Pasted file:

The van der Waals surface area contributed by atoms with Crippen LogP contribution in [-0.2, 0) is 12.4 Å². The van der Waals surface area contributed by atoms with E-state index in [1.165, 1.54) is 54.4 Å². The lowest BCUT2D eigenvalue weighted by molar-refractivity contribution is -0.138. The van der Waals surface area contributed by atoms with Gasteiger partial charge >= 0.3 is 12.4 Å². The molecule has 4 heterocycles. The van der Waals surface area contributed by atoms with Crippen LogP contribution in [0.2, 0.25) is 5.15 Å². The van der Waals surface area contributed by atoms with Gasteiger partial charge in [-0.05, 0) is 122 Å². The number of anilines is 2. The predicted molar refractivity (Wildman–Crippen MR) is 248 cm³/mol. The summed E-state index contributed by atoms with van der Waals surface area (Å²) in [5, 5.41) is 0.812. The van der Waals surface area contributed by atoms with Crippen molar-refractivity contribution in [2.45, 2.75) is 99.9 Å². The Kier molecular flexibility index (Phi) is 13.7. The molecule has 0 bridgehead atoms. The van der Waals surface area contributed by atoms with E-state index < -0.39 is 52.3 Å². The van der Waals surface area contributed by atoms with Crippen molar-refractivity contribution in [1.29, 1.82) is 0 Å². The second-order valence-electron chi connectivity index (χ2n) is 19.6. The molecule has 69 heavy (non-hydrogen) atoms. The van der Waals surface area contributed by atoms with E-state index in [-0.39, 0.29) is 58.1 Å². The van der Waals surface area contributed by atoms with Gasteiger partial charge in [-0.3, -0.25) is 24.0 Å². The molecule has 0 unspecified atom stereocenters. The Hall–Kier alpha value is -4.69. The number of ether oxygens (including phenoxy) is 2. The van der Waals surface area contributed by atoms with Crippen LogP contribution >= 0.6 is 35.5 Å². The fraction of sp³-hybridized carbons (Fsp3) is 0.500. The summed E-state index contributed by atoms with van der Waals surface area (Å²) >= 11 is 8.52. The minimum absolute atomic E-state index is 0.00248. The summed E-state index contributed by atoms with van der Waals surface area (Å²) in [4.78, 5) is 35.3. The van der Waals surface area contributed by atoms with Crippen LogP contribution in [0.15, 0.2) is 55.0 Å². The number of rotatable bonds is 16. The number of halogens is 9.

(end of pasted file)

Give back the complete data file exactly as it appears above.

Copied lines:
The van der Waals surface area contributed by atoms with Crippen LogP contribution in [-0.2, 0) is 12.4 Å². The van der Waals surface area contributed by atoms with E-state index in [1.165, 1.54) is 54.4 Å². The lowest BCUT2D eigenvalue weighted by molar-refractivity contribution is -0.138. The van der Waals surface area contributed by atoms with Gasteiger partial charge >= 0.3 is 12.4 Å². The molecule has 4 heterocycles. The van der Waals surface area contributed by atoms with Crippen LogP contribution in [0.2, 0.25) is 5.15 Å². The van der Waals surface area contributed by atoms with Gasteiger partial charge in [-0.05, 0) is 122 Å². The number of anilines is 2. The predicted molar refractivity (Wildman–Crippen MR) is 248 cm³/mol. The summed E-state index contributed by atoms with van der Waals surface area (Å²) in [5, 5.41) is 0.812. The van der Waals surface area contributed by atoms with Crippen molar-refractivity contribution in [2.45, 2.75) is 99.9 Å². The Kier molecular flexibility index (Phi) is 13.7. The molecule has 0 bridgehead atoms. The van der Waals surface area contributed by atoms with E-state index < -0.39 is 52.3 Å². The van der Waals surface area contributed by atoms with Crippen molar-refractivity contribution in [1.29, 1.82) is 0 Å². The second-order valence-electron chi connectivity index (χ2n) is 19.6. The molecule has 69 heavy (non-hydrogen) atoms. The van der Waals surface area contributed by atoms with E-state index in [-0.39, 0.29) is 58.1 Å². The van der Waals surface area contributed by atoms with Gasteiger partial charge in [-0.3, -0.25) is 24.0 Å². The molecule has 0 unspecified atom stereocenters. The Hall–Kier alpha value is -4.69. The number of ether oxygens (including phenoxy) is 2. The van der Waals surface area contributed by atoms with Crippen LogP contribution >= 0.6 is 35.5 Å². The fraction of sp³-hybridized carbons (Fsp3) is 0.500. The summed E-state index contributed by atoms with van der Waals surface area (Å²) >= 11 is 8.52. The minimum absolute atomic E-state index is 0.00248. The summed E-state index contributed by atoms with van der Waals surface area (Å²) in [4.78, 5) is 35.3. The van der Waals surface area contributed by atoms with Crippen LogP contribution in [0.15, 0.2) is 55.0 Å². The number of rotatable bonds is 16. The number of halogens is 9.